Saturday, May 3, 2014

7 April 1859 - Jesuit banished from Florence due to Freemasons


The Jesuits  were born during a period of great change in Europe marked by the Renaissance. Their rebirth after the Suppression was also marked by a great transitional period  - that of the industrial and democratic revolutions of the 19th Century.  It was more difficult to adjust to the changes after their rebirth - particularly as a widespread current, inherited from the French Revolution was the de-christianisation of the state.  One of the most potent groups trying to secularise the state were the Free Masons,  where a speculative and naturalistic deist point of view had become influential.

In the 18th century, especially in France, an alleged rivalry between the Freemasons and the Jesuits had arisen. Intellectual attacks on Jesuits were seen as an efficient rebuttal to the anti-masonry promoted by conservatives. Conspiracy theories flourished and persisted into the 19th century as an important component of French anti-clericalism. It was, however, largely confined to political elites until the 1840s, when it entered the popular imagination through the writings of the historians Jules Michelet and Edgar Quinet of the Collège de France, who declared "la guerre aux jesuites", and the novelist Eugène Sue, who in his best-seller Le Juif errant depicted the Jesuits as a "secret society bent on world domination by all available means"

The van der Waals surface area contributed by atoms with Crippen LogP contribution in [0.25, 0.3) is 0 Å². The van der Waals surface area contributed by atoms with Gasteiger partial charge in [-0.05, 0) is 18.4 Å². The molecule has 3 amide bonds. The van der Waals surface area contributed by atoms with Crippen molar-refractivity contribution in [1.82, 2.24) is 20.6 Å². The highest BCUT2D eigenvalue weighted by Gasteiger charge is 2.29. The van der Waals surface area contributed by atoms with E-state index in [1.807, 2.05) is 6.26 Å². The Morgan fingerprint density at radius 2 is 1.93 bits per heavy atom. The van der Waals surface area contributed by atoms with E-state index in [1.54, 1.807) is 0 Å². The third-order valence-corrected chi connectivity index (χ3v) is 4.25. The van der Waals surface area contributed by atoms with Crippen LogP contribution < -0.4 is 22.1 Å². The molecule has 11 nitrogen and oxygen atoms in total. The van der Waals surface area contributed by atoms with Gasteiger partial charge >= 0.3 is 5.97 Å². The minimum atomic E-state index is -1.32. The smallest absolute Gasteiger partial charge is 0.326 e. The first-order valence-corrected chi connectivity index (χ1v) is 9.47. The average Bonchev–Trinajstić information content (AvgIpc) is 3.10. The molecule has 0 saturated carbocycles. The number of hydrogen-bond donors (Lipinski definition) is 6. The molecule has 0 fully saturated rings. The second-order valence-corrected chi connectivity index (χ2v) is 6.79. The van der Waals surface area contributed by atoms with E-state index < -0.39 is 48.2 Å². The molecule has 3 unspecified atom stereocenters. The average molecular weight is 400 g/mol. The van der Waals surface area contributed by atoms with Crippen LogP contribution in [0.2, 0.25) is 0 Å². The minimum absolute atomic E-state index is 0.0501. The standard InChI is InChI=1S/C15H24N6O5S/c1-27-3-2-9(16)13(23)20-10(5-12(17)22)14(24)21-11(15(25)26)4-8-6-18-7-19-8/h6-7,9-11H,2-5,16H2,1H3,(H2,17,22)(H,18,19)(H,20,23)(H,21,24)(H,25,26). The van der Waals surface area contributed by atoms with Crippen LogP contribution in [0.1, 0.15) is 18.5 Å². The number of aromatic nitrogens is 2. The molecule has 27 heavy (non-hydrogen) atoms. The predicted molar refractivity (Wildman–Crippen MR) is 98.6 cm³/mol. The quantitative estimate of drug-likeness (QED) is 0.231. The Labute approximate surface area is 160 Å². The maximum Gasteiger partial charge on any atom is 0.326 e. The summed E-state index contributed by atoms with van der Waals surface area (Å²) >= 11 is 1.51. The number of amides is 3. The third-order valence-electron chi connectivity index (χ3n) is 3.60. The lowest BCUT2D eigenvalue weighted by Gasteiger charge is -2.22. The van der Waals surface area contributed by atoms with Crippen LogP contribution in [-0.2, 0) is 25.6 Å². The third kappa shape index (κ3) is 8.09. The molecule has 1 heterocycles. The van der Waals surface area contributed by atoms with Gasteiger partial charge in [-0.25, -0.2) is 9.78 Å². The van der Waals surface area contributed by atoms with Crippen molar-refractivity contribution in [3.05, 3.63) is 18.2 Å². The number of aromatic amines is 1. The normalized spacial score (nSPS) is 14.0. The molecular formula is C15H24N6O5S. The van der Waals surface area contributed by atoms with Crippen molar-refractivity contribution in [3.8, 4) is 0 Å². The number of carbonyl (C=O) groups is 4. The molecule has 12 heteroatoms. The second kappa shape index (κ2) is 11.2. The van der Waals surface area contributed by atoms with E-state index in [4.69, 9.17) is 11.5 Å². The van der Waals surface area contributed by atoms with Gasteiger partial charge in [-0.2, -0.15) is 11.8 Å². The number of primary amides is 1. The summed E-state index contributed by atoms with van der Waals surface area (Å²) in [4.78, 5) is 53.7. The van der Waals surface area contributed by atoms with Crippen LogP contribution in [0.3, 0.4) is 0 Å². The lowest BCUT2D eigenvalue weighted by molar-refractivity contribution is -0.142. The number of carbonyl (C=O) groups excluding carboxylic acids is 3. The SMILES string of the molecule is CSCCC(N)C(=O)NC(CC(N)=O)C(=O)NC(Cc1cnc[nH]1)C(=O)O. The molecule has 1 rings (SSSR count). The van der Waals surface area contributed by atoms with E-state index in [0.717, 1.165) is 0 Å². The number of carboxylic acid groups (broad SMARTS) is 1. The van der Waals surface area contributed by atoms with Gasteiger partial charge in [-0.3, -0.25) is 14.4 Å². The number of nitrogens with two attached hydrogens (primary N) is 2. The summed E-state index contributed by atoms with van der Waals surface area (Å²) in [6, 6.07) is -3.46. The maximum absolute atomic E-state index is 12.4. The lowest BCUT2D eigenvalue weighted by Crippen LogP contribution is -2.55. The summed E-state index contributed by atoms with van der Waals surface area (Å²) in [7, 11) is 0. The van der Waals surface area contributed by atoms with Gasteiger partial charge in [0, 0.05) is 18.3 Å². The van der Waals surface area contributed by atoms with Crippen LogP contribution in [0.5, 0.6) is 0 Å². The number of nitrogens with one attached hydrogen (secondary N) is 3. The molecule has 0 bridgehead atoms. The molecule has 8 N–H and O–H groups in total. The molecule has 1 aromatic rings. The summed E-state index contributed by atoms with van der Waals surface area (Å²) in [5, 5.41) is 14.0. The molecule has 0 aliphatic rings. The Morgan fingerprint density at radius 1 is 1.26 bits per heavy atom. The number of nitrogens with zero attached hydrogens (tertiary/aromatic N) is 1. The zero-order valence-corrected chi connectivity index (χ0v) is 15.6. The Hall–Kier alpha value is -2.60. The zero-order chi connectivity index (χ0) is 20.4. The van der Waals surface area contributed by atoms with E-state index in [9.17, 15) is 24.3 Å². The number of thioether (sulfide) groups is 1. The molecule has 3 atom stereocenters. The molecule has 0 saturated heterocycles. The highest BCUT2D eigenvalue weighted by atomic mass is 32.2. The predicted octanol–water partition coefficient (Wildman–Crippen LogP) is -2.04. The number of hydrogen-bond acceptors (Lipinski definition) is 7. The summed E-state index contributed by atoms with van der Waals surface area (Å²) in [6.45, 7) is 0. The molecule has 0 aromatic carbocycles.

In the 19th century the population of Florence doubled. A foreign community came to represent one-quarter of the population in the second half of the 19th century. In 1859 Austrian rule was to end in defeat at the hands of France and the kingdom of Sardinia-Piedmont.  In the shift of power - the protection that Austria had offered the church was lost, and one of the first anti-Catholic acts was to banish the Jesuits, allegedly due to masonic influence.  Tuscany became a province of the united kingdom of Italy in 1861 and then 4 years later Florence replaced Turin as Italy's capital in 1865.  Various Popes published objections against Freemasonry. The first in 1738 was Pope Clement XII In Eminenti the most recent  Pope Leo XIII in 1890 Ab Apostolici. The 1917 Code of Canon Law stated that becoming a Freemason entailed automatic excommunication (Code 1399).   
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